Representatives from ASPPH member institutions have put together a recommended Summer of Public Health reading list. The list will help those looking to enrich their minds while enjoying the summer months.
Dr. Harrison Spencer, President and CEO, Association of Schools and Programs of Public Health recommends Seven Brief Lessons on Physics by Carlo Rovelli. In this short, entertaining, and mind-bending introduction to modern physics, Rovelli explains Einstein’s theory of general relativity, quantum mechanics, black holes, the complex architecture of the universe, elementary particles, gravity, and the nature of the mind. In under one hundred pages, readers will understand the most transformative scientific discoveries of the twentieth century.
Dean Sandro Galea, Boston University School of Public Health, recommends two books. The first is The Immortal Life of Henrietta Lacks by Ms. Rebecca Sloot, which explores issues of race, poverty, and medical ethics as it details the story of Henrietta Lacks, a 31-year-old Black woman in Baltimore who died of cervical cancer in 1951. Doctors at Johns Hopkins took tissue samples from her cervix without her knowledge to produce the first cell line known as HeLa; that line went on to aid in groundbreaking medical discoveries from the polio vaccine to AIDS treatments. Ms. Skloot delves into the impact Henrietta’s death had on her family, her daughter Deborah in particular, and tells the life story of a previously anonymous woman whose harvested cells live on in perpetuity. This fall, the book will be read by the entire BUSPH community as part of a new school-wide reading initiative. The second book is Random Family by Ms. Adrian Nicole LeBlanc, an extraordinarily evocative exploration into how cycles of disadvantage influence everything about lives, across generations, and the ineluctable role of social determinants if we want to improve health.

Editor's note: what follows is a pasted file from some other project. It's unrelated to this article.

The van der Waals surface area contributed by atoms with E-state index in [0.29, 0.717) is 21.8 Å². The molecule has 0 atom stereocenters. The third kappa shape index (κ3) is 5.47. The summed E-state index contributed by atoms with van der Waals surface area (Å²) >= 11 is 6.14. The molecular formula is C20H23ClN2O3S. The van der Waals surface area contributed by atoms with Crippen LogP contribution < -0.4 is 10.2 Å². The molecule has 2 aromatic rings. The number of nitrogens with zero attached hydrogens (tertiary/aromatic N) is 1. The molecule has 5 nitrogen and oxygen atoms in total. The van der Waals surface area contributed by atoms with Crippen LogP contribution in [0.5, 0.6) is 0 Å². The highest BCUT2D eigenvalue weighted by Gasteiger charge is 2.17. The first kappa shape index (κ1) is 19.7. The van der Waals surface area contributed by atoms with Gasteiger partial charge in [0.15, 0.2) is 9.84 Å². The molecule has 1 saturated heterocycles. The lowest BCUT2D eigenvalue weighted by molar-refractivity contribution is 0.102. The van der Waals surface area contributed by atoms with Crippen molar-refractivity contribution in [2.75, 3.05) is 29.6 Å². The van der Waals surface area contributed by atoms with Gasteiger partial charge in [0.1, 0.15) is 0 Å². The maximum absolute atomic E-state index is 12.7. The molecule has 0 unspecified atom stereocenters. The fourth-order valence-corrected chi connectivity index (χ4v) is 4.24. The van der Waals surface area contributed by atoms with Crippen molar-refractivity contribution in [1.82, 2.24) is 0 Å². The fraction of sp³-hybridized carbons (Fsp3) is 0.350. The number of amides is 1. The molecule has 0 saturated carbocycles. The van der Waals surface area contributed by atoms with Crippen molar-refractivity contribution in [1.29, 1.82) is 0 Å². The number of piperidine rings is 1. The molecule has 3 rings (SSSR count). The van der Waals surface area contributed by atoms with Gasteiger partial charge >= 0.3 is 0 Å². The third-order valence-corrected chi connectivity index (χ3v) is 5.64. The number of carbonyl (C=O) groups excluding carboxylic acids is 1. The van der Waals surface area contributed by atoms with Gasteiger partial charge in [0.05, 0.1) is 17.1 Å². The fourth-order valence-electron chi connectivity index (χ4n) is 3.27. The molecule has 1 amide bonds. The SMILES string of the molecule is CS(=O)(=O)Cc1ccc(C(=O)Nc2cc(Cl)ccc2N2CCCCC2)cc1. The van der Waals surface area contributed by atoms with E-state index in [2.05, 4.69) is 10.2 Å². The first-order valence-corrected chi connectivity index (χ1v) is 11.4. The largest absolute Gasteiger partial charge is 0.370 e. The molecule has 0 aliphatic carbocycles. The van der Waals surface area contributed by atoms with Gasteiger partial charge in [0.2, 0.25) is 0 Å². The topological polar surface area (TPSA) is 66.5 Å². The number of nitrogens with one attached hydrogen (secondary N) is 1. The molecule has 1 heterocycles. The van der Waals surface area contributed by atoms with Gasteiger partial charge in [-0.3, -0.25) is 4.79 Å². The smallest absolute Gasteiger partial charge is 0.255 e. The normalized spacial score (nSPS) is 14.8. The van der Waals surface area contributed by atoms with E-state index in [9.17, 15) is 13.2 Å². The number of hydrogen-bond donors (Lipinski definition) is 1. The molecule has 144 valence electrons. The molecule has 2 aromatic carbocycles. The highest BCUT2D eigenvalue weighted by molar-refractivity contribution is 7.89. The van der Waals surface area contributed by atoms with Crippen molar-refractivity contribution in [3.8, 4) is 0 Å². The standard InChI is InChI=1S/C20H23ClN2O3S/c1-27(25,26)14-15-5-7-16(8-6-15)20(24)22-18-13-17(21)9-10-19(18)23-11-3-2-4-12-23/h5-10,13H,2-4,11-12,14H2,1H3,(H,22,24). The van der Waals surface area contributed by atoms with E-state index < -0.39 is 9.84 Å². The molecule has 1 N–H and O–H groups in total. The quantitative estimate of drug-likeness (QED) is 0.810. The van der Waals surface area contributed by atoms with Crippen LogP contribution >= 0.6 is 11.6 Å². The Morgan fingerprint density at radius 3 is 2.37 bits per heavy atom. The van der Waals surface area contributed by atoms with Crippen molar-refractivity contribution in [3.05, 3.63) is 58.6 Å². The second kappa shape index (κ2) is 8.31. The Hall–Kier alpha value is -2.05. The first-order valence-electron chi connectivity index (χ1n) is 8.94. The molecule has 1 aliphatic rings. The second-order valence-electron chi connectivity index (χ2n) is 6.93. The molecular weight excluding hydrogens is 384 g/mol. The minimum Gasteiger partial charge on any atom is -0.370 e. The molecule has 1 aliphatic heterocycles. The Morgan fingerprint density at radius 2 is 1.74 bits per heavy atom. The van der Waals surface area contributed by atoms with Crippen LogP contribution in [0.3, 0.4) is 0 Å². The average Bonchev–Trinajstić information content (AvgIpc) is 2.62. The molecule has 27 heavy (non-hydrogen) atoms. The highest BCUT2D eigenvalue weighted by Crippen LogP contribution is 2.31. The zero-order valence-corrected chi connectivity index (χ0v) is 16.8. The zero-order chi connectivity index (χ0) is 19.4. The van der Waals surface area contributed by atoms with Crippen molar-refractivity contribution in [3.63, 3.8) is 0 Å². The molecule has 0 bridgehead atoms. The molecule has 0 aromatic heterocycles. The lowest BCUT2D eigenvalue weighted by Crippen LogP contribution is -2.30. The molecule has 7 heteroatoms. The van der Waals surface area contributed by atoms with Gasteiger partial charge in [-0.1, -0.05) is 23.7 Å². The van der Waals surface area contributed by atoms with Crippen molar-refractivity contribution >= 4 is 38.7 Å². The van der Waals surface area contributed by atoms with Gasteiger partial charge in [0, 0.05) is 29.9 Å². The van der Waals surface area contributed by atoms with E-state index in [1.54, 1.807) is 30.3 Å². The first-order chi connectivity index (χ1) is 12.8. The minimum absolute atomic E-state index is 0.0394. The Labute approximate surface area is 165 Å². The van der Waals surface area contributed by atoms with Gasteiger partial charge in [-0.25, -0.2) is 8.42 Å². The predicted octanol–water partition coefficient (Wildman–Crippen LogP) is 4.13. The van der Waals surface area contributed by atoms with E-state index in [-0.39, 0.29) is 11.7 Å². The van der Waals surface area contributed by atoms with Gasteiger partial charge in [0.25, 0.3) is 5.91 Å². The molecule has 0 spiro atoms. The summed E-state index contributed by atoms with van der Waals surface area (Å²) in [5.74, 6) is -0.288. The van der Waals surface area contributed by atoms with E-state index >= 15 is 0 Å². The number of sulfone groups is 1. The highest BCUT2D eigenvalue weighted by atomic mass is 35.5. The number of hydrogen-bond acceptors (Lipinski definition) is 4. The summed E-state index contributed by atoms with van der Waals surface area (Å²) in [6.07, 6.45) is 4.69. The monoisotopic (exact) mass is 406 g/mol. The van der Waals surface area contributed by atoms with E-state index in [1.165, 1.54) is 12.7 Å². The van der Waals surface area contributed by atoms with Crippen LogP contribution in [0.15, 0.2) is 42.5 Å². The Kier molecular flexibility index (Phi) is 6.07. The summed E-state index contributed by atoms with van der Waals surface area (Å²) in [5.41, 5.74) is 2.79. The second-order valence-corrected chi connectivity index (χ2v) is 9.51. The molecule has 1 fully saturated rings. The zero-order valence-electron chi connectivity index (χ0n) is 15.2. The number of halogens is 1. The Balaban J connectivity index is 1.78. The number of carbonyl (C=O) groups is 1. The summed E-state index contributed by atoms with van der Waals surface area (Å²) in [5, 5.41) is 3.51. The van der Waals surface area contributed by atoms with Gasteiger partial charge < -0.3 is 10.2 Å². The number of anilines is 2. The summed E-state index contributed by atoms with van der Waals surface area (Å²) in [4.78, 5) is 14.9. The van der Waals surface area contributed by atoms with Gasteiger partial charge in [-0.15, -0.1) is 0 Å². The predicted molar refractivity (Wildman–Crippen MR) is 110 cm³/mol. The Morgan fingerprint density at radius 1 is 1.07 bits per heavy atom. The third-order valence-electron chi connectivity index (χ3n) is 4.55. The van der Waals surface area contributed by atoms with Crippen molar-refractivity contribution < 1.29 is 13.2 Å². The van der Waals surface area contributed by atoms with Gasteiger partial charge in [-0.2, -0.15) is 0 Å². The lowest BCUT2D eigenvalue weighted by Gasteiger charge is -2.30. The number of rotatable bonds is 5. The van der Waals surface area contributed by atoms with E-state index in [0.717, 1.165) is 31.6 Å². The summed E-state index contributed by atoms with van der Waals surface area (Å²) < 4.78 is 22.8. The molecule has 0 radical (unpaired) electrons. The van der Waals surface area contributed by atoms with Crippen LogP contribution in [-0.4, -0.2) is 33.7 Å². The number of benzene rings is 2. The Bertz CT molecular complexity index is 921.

To understand how our history is embodied and contributes to health disparities, Dean Michelle A. Williams of the Harvard T.H. Chan School of Public Health recommends reading two books. The first, My Own Country: A Doctor’s Story of a Town and Its People in the Age of AIDS (published in 1994) by Dr. Abraham Verghese, eloquently tells the story of the difficult and often lonely journeys that a generation of young gay men took upon leaving their rural homes to live in urban centers that were more complicated than they imagined, and that were far more dangerous than anyone could have known. Dr. Verghese eloquently describes the clinical, epidemiological and human dimensions of the unfolding HIV/AID epidemic in rural America. The second recommended book is Between the World and Me (published in 2016), a profoundly moving essay by Mr. Ta-Nehisi Coates. This highly acclaimed book focuses on the fear of violence and humiliation experienced by the author as a young man in West Baltimore. Mr. Coates describes how historical forces in American society (e.g., slavery, discriminatory racial policies and interpersonal violence) are embodied by black men and women across generations. These noteworthy books help to illustrate how we live our history, and how that history contributes to persistent health inequalities, inequalities brought on by social and historical forces.
Dr. Shawn Gibbs, Executive Associate Dean, Indiana University School of Public Health – Bloomington recommends Bossypants by Tiny Fey. “I recently completed reading Tina Fey’s book Bossypants, which I found to be funny, of course, but also touched on gender issues in a unique way. Also, on a flight I re-read Life Studies/For the Union Dead by Robert Lowell — I’ve read this book several times and always find something new and the imagery powerful.”
Dr. John Schrader, assistant dean for student academic affairs, Indiana University School of Public Health – Bloomington, recommends two of his favorite books, which he recently re-read: The Fifth Discipline: The Art & Practice of The Learning Organization by Peter M. Senge, which discusses organizational leadership and systems thinking and Principle Centered Leadership by Steven Covey, which focuses on organizational leadership beginning personally from the “inside”.
Interim Dean Cristine D. Delnevo, Rutgers School of Public Health, recommends the Poisonwood Bible by Barbara Kingsolver for a summer read. This engaging tale tells the story of a missionary’s family’s undoing and reconstruction over three decades in postcolonial Africa — the dominant themes of culture and ethnocentrism provide food for thought for today’s global public health initiatives. Associate Dean Marian R. Passannante, Rutgers School of Public Health, recommends In the Unlikely Event by Judy Blume as a fun summer read.